believe", "observers say," or "most people believe".
The stories which include experts, make sure that an equal
number of experts from both sides of the issue are
quoted. If a story quotes non-experts, check that an equal
number come from both sides of the issue in question.
 Bias by story selection - Highlighting news stories that
coincide with the agenda of one political party while
ignoring stories that coincide with the agenda of the other.
 Bias by placement - Story placement is a measure of
how important the editor considers the story and where
does he place it.
To locate examples of bias by placement, observe where a
newspaper places political stories.
 Bias by spin - Bias by spin occurs when the story has
only one interpretation of an event or policy, to the
exclusion of the other; spin involves tone - it's a reporter's
subjective comments about objective facts; makes one
side's ideological perspective look better than another.
Examples of Media Bias
 Ethnic or racial bias which including racism,
 Corporate bias, the reporting of issues to favor the
interests of the owners of the news media and the
corporate. (Eg. IPL coverage,Rupert Murdoch case)
 Class bias, Including bias favoring one social class and
ignoring the other. (Eg. Aarushi murder case, Scarlett
murder case)
 Political bias, including bias in favor of or against a
particular political party, candidate, or policy. (Eg.
Sakshi supports Congress & Eenadu supports TDP,
Jaya TV etc.)
 Religious bias, including bias in which one
religious or non religious viewpoint is given
preference over others. (Matha Prasanna case)
 Sensationalism, which is bias in favor of the
exceptional over the ordinary. This includes the
practice whereby exceptional news may be
overemphasized, distorted or fabricated to boost
commercial ratings. (Eg: Rakhi Sawant and Mika
 Ideological bias : based on personal philosophy which may
include liberalism, conservativism, progressivism,
communism, etc.
 Peer culture bias : Bias based on popular opinions of one's
peer group which may include environmentalism, antiglobalization, etc.
 Bias based on sex, age, background, education, language,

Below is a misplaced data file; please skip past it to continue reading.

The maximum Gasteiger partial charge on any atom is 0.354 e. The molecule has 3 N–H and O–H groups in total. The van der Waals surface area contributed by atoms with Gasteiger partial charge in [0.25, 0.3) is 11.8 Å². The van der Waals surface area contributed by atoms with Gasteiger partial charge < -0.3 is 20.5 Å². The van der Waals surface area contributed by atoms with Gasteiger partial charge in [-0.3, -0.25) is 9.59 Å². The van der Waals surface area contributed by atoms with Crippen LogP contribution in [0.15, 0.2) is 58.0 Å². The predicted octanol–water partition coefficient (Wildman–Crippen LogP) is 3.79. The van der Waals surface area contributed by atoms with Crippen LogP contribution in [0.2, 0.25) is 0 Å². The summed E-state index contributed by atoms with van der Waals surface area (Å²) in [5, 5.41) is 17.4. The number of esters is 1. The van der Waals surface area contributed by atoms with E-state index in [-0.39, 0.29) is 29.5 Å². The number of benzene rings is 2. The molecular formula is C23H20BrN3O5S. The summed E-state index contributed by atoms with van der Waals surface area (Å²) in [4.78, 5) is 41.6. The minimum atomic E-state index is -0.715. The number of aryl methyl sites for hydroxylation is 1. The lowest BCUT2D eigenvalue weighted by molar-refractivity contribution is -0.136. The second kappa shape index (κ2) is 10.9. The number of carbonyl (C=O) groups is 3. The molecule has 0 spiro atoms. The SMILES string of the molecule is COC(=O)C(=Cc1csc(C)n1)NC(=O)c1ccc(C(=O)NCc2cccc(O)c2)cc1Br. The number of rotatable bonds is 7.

among others.
 Bias toward ease or expediency: This can be a tendency to
present information which is already widely reported in other
news media. This type of bias is largely attributed to the
relatively low cost of presenting these stories compared to
investigative journalism.(Eg. Michelle Obama pregnancy, US
elections news)
How to Detect Bias in News Media?
Who are the sources?
Be aware of the political perspective of the sources used in a
story. Media over-rely on “official”(government, corporate
etc.) sources.
Count the number of corporate and government sources
versus the number of minority voices. Demand mass media
to expand their spectrum.
Is there a lack of diversity?
What is the race and gender diversity at the news outlet
compared to the communities it serves? In order to fairly
represent different communities, news outlets should have
members of those communities in decision-making
 Demand that the media you consume reflect the diversity of
the public they serve.
3. From whose point of view is the news reported?
Political coverage often focuses on how issues affect
politicians or corporate executives rather than those
directly affected by the issue.
 Demand that those affected by the issue have a voice in
4. Are there double standards?
Do media hold some people to one standard while using a
different standard for other groups?
 Expose the double standard by coming up with a parallel
example or citing similar stories that were covered
5. Are stories on important issues featured prominently?
Look at where stories appear. Newspaper articles on the
most widely read pages and lead stories on television and
radio will have the greatest influence on public opinion.
 When you see a story on government officials engaged in
activities that violate the law on the back pages, call the
newspaper and object. Let the paper know how important
you feel an issue is and demand that important stories get
prominent coverage.
For the Consumers…
 The real purpose is to identify some of the systemic
causes for what appears to be a bias in the news media.
Most journalists sincerely believe they are doing the right
thing -- and they probably are. But some of the macroscale factors at work around them make it impossible for
their work to seem neutral or fair or balanced, no matter
how hard they might try. The better we understand those
larger factors, the better we're able to change our
expectations as consumers and address those larger
factors in a way that could make reporting better for
Points to Ponder…
 Government and advertisers are the greatest sources of
revenue for the media. So is the media justified to be biased
towards them?
 The demand for sensational news is more, so should media
cater to their consumers demands and be biased towards
sensational issues over the important ones?
 Are the journalists justified to be biased towards the side they
feel is more truthful?
 What could be done to check bias in the media?
 Mass media not only report the news—they also literally
make the news. Do you agree with this statement ?
 Does lack of objectivity lead to loss of confidence among
the public?
 How much objectivity is possible?